6 Interview Questions to Ask Every Remote Work Job Candidate (Covid Edition)


A significant chunk of most job interviews involves an exchange of some of the most common interview questions, plus a few of the most commonly-asked behavioral interview questions sprinkled in for good measure. 

(In case you’re unfamiliar, here’s a handy guide to asking and evaluating a job candidate’s answers to behavioral interview questions.)

Selecting the right person for the job is obviously the goal, but how the job gets done has definitely changed, whether in part or in full. To hire employees who can effectively navigate remote work, teleconferencing, collaboration tools, etc., I asked my LinkedIn connections for questions you should consider adding to your interviews. 

Here are some of the best:

“How do you structure your work schedule? How do you stay focused? When remote, what is the one thing you struggle with?”

Knowing how candidates works — and how they work best — matters, whether remote or on-site. So does understanding how they overcome the challenges of remote work.

In addition, Kiera makes a video interview — not just a phone interview — a requirement. That way she can see how they present themselves, and how structured their office space is.

While an unstructured space isn’t always a problem… generally speaking, people who have worked to at least control their space in the way that works best for them do tend to perform better.

While not a perfect guide, it is at least an indication.

“How do you keep your team engaged and connected — and drive team collaboration — under remote work conditions?” 

Obviously a question for leadership positions, but one that can be applied to any remote position. What steps has the candidate taken to stay connected with other employees? In what ways has the candidate taken informal leadership steps to help other people be as engaged and collaborative as possible?

Great remote workers perform well with limited supervision. And they serve as great team players without being explicitly asked to step up and step in.

“Give me an example of a time you had to work collaboratively to deliver on a deadline as part of a distributed project team.”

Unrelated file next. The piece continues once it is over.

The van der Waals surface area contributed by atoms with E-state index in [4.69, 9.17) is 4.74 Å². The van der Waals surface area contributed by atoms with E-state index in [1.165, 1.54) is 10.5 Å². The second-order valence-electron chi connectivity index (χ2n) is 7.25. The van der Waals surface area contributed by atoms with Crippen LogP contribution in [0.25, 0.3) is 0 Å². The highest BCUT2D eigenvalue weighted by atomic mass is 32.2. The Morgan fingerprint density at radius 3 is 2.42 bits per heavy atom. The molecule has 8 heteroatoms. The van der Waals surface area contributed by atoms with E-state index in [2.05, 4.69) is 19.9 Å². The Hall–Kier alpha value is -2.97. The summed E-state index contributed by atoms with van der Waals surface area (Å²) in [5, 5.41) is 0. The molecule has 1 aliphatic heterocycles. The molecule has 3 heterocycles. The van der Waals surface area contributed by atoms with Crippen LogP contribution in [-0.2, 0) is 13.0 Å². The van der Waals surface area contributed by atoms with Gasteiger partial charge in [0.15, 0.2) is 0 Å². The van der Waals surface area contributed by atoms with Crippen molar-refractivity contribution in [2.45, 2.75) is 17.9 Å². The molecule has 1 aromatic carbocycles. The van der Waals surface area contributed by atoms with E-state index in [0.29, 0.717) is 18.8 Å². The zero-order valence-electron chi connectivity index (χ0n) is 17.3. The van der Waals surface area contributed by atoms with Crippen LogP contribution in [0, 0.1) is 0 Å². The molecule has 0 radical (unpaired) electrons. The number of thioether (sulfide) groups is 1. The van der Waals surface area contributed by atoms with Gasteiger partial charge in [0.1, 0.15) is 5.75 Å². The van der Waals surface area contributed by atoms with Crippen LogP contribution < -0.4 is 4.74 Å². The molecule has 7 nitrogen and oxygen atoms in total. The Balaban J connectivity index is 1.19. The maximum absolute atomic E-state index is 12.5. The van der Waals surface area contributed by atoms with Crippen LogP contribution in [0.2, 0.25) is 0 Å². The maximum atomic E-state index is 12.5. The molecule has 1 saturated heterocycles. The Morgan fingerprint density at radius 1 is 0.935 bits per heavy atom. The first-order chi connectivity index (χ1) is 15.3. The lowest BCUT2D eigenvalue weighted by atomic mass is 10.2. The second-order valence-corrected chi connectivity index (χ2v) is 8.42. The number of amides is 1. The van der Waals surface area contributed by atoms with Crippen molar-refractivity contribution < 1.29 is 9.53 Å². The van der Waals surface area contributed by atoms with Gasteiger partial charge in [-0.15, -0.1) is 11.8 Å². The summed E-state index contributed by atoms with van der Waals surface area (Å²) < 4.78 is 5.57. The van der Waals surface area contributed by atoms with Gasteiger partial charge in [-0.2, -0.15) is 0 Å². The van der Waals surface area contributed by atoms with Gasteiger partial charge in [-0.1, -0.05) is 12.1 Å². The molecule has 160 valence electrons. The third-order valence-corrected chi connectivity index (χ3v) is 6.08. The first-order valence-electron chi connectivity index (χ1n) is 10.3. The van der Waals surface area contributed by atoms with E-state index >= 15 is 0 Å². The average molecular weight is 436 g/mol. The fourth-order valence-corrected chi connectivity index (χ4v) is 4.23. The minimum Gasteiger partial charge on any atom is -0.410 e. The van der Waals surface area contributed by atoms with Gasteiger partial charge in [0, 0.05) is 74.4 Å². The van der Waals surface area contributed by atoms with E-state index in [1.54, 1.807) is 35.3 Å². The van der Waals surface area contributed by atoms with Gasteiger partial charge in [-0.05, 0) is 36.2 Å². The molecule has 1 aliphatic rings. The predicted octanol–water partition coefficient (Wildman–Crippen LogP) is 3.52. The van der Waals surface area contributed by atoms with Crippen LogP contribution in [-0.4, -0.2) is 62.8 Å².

I love behavioral interview questions. Even though past actions do not guarantee future actions, they are a better indication than the answers to opinion-based questions. 

Plus, this question gives you the opportunity to ask follow-up questions. What exactly did you do? How did that work? How did you respond? What did you learn? What would you do differently? 

Pay attention, and the possibilities for follow-up questions are nearly endless.

“What are 5 things you always have in your workspace, and why?”

Sure, you can ask about familiarity with online collaboration tools: Zoom, Slack, Teams, etc. But most people have a working knowledge of the most common communication platforms.

Guneev’s question goes a little deeper and could provide insight into the candidate’s underlying strategy and perspective on remove work. Cameras. Microphones. Devices. Ergonomic aids (anyone who doesn’t think a comfortable, ergonomically supportive chair makes a difference hasn’t spent much time working remotely.)

“Tell me about a time you were tasked with solving a complex problem with little direction from your supervisor. How did you go about solving the problem?”

A great question for any position, remote or otherwise. Organizations are flatter. Communication is more dispersed. Getting direction, getting help from other employees… theoretically, remote tools make the process easier since virtual office doors can’t be closed, but in practice getting the guidance and input you need can be harder.

And then there’s this: Many people don’t like to ask for help, because doing so makes them feel inadequate. (Even though asking for help is actually a sign of strength, not weakness.)

As Ian says, “It is important to know if someone will reach out to ask questions or do research when they don’t know how to tackle a problem. This matters in the office, but is more critical when working outside of the office.”

How do prospective candidates solve problems without direction? And just as importantly, how will you need to adapt your leadership style to the candidate who gets the job?

“When you bring work home with you, it is more difficult to define a stopping point: How do you plan to establish work-life balance?”

Granted, this one could sound like the “What is your biggest weakness?” question. Some candidates will simply say, “No problem? I don’t stop until everything gets done.” Or, “Work-life balance has never been an issue. I love to work.”

And maybe those answers are true. But probably not.

Nor do you want those answers to be true, if only for selfish reasons: If having healthy, happy, and fulfilled employees isn’t enough, a solid work-life balance leads to decreased stress, higher engagement, and greater productivity.

Great employees implicitly know that. So do great leaders — which is why they do their best to create an environment that helps make it possible for all of their employees.

The opinions expressed here by Inc.com columnists are their own, not those of Inc.com.

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